stish likes this.
  4. jusmee

    jusmee Active Member

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    286
    No offense taken. Hard drives crashing and data corruption are a concern, hence I do my own backups and have multiple copies. These days, a small NAS with RAID drives is cheap and easy to set up though.

    Beware old CDs though. I have been buying heaps of very nice classical CDs from charity stores and a lot have had little fungus eaten pinholes through the top layer. These are CDs that are new or played once by the look of them. A lot still in the cellophane wrapper. I really doubt that they will last forever. I wonder what they'll be like after a decade or so more.

    Hey, when all this digital stuff is superceded or corrupted to non-usability , I'll still be playing my records (all 5000 odd of them :) )
     
  5. PAGS

    PAGS AK Subscriber Subscriber

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    I'm not sure Jusmee is suggesting not to buy CDs, but just that there may be no need for a CD player if CDs are copied to a hard drive and played from there.

    As much as I like my CD player, I'm doing a lot of Spotify listening lately. Two reasons: a. A lot of variety, and b. I'm lazy. If I had my CD collection on a hard drive it would be easier to listen to them without getting up. But alas, I'm lazy, so no copying in the near future.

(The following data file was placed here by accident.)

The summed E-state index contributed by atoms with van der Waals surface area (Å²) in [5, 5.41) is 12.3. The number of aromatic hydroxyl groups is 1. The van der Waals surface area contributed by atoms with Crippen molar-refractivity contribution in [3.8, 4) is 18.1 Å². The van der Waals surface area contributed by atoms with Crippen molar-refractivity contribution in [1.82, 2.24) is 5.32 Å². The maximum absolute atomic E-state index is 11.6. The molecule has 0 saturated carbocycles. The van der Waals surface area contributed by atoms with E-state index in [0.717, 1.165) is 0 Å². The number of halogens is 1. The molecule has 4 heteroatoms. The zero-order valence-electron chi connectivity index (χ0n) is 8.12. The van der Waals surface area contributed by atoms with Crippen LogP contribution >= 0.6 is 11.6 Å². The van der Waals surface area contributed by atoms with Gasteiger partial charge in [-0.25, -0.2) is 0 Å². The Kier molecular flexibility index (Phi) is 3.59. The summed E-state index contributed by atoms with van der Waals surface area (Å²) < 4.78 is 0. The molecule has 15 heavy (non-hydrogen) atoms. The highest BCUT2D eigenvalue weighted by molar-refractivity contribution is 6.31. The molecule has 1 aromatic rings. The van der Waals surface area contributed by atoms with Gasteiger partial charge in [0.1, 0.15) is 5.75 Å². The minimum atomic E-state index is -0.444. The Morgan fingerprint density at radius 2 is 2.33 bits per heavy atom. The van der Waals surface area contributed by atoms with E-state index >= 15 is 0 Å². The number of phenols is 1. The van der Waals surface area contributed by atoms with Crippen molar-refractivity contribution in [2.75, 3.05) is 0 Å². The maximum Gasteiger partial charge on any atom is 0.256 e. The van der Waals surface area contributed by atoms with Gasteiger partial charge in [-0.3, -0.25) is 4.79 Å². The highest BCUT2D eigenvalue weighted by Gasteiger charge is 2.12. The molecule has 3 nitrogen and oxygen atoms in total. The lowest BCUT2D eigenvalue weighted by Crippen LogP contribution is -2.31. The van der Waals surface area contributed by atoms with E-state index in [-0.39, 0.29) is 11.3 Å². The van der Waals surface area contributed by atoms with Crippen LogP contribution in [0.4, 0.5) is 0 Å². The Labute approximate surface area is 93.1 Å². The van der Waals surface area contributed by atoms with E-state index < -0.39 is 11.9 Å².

Bodyblue likes this.
  6. SpicySammich

    SpicySammich Active Member

    Messages:
    305
    Location:
    Phoenix, AZ
    To be honest I don't have a computer at home anymore. I've had one since the late 80's up until 3 years ago. After I gave up my design biz and composing music, my machine would sit idle for months at a time as my phone handles my day to day stuff.

    I've been pretty happy with Apple Music (though a higher quality tier would be good) but some are f these albums won't be pressed to vinyl.

    While I agree that files in the cloud is most likely the most convenient, me having to buy a laptop, DAC and more cloud space puts me way past a used CD player.

    Not sure what to do
     
  7. arclight73

    arclight73 AK Subscriber Subscriber

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    4,196
    Well I was gonna suggest using the DAC in the Marantz but it looks as if that was sent back. However for less than 500 you could put together a computer based system with external storage. No cloud needed if your keeping multiple backups.

    Computer -

    Use a cheap 2-300 dollar laptop or maybe a netbook of some kind for a little less.

    HD -

    1tb and 2tb drives can be found dirt cheap. I recently picked up a 2tb WD My Passport for 62.00.

    DAC -
    Schiit Modi or Audioquest Dragonfly Black. Both can be had for 100.

    It's a simple system that is easily upgraded as time goes by.
     
  8. SpicySammich

    SpicySammich Active Member

    Messages:
    305
    Location:
    Phoenix, AZ
    I still have the Marantz. Currently my AppleTV's optical out is connected to it.
     
  9. N8Nagel

    N8Nagel AK Subscriber Subscriber

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    I would buy all the cheap CDs you can but rip to FLAC and use a high quality DAC for playback. I do have disc spinners that have good DACs and analog audio sections but that's really a retro-grouch affectation in my opinion.